On 8 January 2015 the Deduction from Wages (Limitation) Regulations 2014 came into force limiting claims for back pay of incorrectly calculated holiday pay to two years following the EAT decision in Bear Scotland v Fulton. The regulations apply to claims for holiday back pay presented to a tribunal on or after 1 July 2015 (see 'In-depth' section regarding the impact of the regulations on holiday entitlement above 20 days per year).
- The minimum statutory requirement for a full time employee is 28 days or 5.6 weeks including public holidays
- Full-time workers annual holiday entitlement normally accrues at 2.33 days per month from the first day of employment
- Part-time workers are also entitled to a minimum of 5.6 weeks of paid holiday each year, calculated on a pro-rata basis, according to the hours they work.
- Contracts of employment may stipulate whether all public holidays or only particular bank holidays are included in their annual entitlement
- Taking unauthorised annual holiday may lead to disciplinary action being taken by the employer
- In addition to the statutory minimum holiday entitlement an organisation may adopt the use of a time-in-lieu or flexi-time system and/or the use of unpaid holiday entitlement in addition to paid holiday entitlement
- The law has changed significantly in respect of the calculation of holiday pay so that now regular overtime and commission payments may need to be included (see 'In-depth' section).
As a result of the coronavirus outbreak, organisations may see an increasing number of staff wanting to cancel pre-booked periods of annual leave. Whilst it is up to the employer whether they choose to approve or deny such requests, they should consider that permitting this may be a key way of maintaining staff morale.
If a business has to go into a temporary closure, or an employee is asked to self-isolate but feels well enough to work, permitting a period of annual leave could be an alternative to laying-off staff, or a solution if an employee cannot work from home. However, it should be remembered that organisations must provide at least twice the amount of time of the leave they want staff to take if they wish to enforce it. In this situation, they should instead seek to negotiate a period of leave.
31 March update
The Working Time Regulations have been amended to give workers an entitlement to carry over 4 weeks of their annual leave if they are unable to take it because of coronavirus. This may be because:
- they’re self-isolating or are too sick to take holiday before the end of their leave year
- they’ve been temporarily sent home as there’s no work (‘laid off’ or ‘put on furlough’)
- they’ve had to continue working and could not take paid holiday
Leave can be carried over into the next two leave years after 2020. This only applies to the first four weeks of leave under the Regulations. The other 1.6 weeks of stat min leave is already capable of being carried over to the next leave year with agreement from the employer and the new laws do not change this. This means that all stat min annual leave accrued in this leave year is now capable of being carried over, in the following way:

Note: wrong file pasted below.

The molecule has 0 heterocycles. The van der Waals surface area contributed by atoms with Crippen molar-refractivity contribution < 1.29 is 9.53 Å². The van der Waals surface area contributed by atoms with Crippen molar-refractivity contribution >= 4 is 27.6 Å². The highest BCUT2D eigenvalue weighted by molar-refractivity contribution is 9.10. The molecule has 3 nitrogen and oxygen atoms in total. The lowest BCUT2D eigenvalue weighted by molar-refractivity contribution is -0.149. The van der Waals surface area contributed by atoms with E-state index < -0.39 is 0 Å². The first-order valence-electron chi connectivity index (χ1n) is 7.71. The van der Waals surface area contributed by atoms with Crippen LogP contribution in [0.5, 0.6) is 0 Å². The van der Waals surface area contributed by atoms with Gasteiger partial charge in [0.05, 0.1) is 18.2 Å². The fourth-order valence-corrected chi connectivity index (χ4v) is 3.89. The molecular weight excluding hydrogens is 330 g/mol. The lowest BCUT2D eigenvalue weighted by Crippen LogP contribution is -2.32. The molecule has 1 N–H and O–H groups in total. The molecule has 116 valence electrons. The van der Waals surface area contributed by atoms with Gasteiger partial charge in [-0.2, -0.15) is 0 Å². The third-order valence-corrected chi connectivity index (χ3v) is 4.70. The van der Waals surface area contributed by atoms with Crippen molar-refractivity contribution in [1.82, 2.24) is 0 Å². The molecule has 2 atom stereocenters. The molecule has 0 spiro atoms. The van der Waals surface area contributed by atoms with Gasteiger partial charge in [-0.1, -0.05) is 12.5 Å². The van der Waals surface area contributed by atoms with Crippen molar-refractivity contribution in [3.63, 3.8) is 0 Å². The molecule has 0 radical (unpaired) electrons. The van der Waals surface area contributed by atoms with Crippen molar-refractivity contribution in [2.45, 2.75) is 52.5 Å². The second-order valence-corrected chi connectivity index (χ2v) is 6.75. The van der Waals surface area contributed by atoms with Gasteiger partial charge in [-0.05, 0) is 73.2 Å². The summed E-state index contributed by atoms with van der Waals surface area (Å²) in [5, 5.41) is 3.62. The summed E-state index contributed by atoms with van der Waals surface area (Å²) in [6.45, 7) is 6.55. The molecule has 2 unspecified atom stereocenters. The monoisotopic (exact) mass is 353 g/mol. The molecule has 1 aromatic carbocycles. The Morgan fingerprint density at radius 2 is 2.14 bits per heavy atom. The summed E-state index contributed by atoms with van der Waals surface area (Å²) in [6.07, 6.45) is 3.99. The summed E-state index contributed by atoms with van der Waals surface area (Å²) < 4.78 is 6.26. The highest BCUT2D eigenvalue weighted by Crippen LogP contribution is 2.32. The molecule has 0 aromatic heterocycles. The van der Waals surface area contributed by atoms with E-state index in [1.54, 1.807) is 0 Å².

- 4 weeks (legal entitlement to be carried over to next two leave years)
- 1.6 weeks (employers can agree that this be carried over to the next leave year. If employers do not already have rules in place about carry over of this portion, then it would be advisable to have some now for clarity purposes (whether to allow it or not). If they have rules which do not permit carry over of this portion to the next leave year, they may want to consider relaxing these)
- Anything above stat min (down to employer’s rules and some employers already have rules on employer buy back)
Bank holidays that cannot be taken because of the above reasons are within the carry over rules.
Annual leave continues to accrue during lay off/furlough.
Following a proposal contained in the Good Work Plan, the Department for Business, Energy and Industrial Strategy (BEIS) has released a consultation examining whether a single enforcement body should be introduced for employment rights and obligations.
A single enforcement body will look to carry out enforcement which is currently undertaken by others, including holiday pay, the minimum wage (currently enforced by HMRC) and agency worker rights (currently enforced by the Employment Agency Standards Inspectorate).
The consultation asks interested parties to submit their views on the remit and enforcement powers of this body, as well as asking whether it should carry out enforcement of statutory sick pay and unpaid tribunal awards. More information can be found in our news article.
The highest decision on including voluntary overtime payments in holiday pay calculation has been handed down by the Court of Appeal. In East of England Ambulance NHS Trust v Flowers, it was confirmed that voluntary overtime which is 'sufficiently regular and settled' will be classed as normal remuneration, so should be taken into account for holiday pay calculations.
Whether voluntary overtime is sufficiently regular and settled, will be a question that is determined on the facts of each case.
An independent review into modern ways of working, and the calculation of holiday pay for flexible workers, was carried out by Matthew Taylor and resulted in the Good Work Review which was published in July 2017.
Following a consultation on this matter, the government’s ‘Good Work Plan’ released in December 2018 has confirmed that legislation will be introduced to increase the holiday pay calculation reference period. From 6 April 2020, the reference period will be extended from 12 weeks to 52 weeks, to allow a fairer approach to holiday pay when workers carry out flexible working hours.